Corporate transparency, Faisal Buali The need for companies to know their shareholders – and the potential penalties on shareholders who provide inaccurate responses The Court of Appeal recently held in JKX Oil & Gas plc v Eclairs Group Limited that a board’s power to prevent shareholders from voting at a general meeting, exercised by the board in the belief that such shareholders had responded inaccurately to notices for requests for information, may be exercised by the board regardless of the purpose for which that power was exercised. Relevance for private limited companies –– This judgment related to the service by a premium listed company of a request for information about interests in its shares, known as a section 793 notice, on certain of its shareholders – but it may well become relevant for private limited companies too –– This is because the Government plans to introduce a register of persons with significant control for all UK companies, whereby all companies will be under an obligation to take steps to identify their major beneficial owners and to maintain a register of such owners –– To give companies the necessary power to do so, the Government is proposing to extend the provisions giving public limited companies the ability to require information about their shares to private limited companies (with some modifications) Relevance for premium listed companies –– For premium listed companies, the use of section 793 notices is likely to increase in scope and importance given the recent enactment of the Listing Rules (Listing Regime Enhancements) Instrument 2014 –– Pursuant to these rules, premium listed companies are now under an obligation to enter into relationship agreements with controlling shareholders containing certain provisions safeguarding the company’s independence –– A “controlling shareholder” is defined as any person who exercises or controls 30% or more of the voting rights, either on their own or with a person with whom they are acting in concert –– As such, premium listed companies are under an obligation to take steps to identify any concert parties who are interested in their shares with whom their shareholders are acting in concert, which they are able to do with the use of their powers under section 793 Relevance for shareholders –– Shareholders who receive section 793 notices should be aware that they are at risk of being disenfranchised if they do not respond to such notices with accurate information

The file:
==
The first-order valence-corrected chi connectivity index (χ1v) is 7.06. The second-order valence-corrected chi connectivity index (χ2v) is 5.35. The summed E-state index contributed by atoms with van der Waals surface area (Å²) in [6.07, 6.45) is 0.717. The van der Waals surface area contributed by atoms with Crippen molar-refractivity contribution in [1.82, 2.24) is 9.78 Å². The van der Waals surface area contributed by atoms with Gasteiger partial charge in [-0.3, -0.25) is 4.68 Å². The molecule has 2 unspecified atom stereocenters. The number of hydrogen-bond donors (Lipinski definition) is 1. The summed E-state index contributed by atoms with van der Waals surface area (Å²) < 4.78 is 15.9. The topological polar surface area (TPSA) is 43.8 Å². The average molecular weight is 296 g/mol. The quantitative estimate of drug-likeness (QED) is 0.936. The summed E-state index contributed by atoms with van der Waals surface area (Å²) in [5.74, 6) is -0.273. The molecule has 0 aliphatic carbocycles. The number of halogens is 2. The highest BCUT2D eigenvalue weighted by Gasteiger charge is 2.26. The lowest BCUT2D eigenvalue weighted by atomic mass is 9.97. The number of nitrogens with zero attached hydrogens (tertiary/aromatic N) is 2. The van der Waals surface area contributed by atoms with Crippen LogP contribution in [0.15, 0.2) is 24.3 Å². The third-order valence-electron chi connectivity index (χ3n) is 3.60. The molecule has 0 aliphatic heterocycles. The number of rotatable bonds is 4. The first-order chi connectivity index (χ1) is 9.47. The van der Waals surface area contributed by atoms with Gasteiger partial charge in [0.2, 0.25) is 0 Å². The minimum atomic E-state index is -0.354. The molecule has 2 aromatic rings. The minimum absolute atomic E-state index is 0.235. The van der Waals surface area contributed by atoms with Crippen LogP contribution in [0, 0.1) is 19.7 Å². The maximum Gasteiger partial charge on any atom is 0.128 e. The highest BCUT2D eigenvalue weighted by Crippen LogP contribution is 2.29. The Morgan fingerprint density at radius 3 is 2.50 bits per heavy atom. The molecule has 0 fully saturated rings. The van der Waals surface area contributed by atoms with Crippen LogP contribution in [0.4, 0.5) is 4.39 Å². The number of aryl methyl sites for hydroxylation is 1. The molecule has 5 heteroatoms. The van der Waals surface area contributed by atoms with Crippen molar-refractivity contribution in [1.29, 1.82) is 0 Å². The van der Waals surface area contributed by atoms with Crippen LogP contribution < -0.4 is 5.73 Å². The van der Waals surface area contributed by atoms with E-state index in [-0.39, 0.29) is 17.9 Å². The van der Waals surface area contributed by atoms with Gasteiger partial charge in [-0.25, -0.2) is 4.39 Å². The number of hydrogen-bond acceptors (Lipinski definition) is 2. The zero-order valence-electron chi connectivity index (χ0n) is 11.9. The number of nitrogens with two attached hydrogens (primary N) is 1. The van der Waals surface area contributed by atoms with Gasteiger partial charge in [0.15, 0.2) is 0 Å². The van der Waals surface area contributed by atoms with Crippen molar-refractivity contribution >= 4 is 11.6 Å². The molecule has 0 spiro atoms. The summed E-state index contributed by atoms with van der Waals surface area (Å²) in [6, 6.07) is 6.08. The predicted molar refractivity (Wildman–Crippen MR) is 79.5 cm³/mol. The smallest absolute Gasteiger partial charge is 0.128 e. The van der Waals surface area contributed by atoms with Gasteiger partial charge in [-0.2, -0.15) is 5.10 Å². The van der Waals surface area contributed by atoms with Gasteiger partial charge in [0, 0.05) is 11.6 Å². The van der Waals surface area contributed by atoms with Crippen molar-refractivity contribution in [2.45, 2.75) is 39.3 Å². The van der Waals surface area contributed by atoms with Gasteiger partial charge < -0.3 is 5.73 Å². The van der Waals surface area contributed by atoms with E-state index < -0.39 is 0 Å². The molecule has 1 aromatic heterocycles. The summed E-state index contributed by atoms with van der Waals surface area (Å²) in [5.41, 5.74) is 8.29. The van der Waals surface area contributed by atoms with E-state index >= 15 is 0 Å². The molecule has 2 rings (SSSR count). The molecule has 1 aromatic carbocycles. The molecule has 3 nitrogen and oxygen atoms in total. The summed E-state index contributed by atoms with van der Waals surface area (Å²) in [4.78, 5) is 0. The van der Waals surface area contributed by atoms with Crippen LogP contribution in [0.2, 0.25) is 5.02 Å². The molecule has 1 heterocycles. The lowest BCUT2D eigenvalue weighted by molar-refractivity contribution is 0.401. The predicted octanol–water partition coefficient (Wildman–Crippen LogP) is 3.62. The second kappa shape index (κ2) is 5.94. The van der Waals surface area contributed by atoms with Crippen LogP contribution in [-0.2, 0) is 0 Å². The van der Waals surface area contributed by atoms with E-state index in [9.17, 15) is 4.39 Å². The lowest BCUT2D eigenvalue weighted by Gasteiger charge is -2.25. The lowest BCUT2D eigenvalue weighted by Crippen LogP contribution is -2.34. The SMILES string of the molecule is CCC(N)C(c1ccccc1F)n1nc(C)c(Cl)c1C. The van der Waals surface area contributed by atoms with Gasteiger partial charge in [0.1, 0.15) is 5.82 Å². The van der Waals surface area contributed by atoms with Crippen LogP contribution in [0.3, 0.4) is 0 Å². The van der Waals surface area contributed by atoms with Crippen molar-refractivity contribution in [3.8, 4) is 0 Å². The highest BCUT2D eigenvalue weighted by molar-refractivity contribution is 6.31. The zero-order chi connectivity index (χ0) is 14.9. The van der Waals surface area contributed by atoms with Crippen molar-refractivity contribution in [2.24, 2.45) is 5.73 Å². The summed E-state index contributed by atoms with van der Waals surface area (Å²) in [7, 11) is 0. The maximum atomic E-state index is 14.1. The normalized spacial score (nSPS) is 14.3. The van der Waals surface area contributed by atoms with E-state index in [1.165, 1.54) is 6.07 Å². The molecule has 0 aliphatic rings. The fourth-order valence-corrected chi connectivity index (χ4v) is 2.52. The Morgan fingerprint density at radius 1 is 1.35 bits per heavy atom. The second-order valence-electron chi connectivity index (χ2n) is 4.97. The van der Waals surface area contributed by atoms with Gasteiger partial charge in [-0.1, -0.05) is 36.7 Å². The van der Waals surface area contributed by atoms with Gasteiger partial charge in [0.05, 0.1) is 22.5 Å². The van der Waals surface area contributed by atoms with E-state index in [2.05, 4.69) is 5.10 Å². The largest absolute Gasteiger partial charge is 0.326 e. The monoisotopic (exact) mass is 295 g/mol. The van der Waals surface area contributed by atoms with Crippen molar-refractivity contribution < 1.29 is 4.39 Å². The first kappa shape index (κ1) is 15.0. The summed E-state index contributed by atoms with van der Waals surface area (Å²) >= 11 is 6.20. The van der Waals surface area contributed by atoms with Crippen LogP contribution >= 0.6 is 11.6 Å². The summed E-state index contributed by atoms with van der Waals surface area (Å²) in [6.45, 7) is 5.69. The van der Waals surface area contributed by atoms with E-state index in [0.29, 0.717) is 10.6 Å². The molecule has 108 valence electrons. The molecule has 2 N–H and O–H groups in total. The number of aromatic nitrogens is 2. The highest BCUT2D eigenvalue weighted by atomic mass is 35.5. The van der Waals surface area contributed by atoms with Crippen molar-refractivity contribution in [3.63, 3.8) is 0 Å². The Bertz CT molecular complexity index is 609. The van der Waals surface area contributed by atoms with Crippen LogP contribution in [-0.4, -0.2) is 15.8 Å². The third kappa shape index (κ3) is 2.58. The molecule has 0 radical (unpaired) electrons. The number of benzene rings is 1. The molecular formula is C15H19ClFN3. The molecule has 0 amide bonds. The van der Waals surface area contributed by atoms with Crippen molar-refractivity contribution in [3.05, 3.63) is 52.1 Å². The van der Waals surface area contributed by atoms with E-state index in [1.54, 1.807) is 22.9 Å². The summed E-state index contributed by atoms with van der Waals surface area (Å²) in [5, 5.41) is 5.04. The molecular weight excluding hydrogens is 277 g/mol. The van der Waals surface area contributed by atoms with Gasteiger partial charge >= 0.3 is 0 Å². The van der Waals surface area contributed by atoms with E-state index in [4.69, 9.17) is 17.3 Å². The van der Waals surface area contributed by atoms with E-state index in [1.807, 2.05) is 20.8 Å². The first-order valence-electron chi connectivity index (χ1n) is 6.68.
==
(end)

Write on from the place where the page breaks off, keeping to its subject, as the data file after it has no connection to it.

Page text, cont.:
Employment, Charles Urquhart The trouble with acquisitions – holiday pay On 4 November 2014, in a flurry of media excitement, the Employment Appeal Tribunal (EAT) ruled that holiday pay needs to take overtime into account. This EAT decision followed a judgment by the European Court earlier this year which stated that holiday pay must reflect “normal remuneration”. As a result, if sums which an employee receives whilst at work are not replicated when they are on holiday, this will be a breach of EU law. The EAT decision is particularly relevant for companies seeking to purchase businesses or assets as such transactions will trigger certain employee protections under the Transfer of Undertakings (Protection of Employment) Regulations 2006 (as amended) (TUPE). Where TUPE applies, past holiday pay liabilities will transfer to the new employer. Similarly, employers who, by way of corporate purchases, are inheriting staff who are paid commission, overtime and even bonuses, should make sure that they fully understand what they are taking on, both in terms of potential backdated claims, and, whether there will be the need to recalculate holiday pay going forward. This extra liability may of course have an impact on the pricing of a business or the costs of the services to be provided. Much of the reason for the media hype was the fear that this could generate backdated claims for underpaid holiday pay going back to 1998, costing employers millions. Whilst these fears have mostly been allayed by the EAT’s decision to restrict the ability for employees to bring claims for holiday pay from previous years, the risk remains that the decision, particularly in relation to this employer-friendly restriction on back-pay, may be overturned if appealed. A Government task force has been created to consider the impact of the EAT case on employers and we await to hear whether the judgment will be appealed. The risk of underpaid holiday arises not just in relation to overtime. In the European Court case earlier this year it was decided that holiday pay must account for commission also. There remain questions over how you calculate holiday pay in relation to commission, but this will be litigated before the Employment Tribunal in the New Year.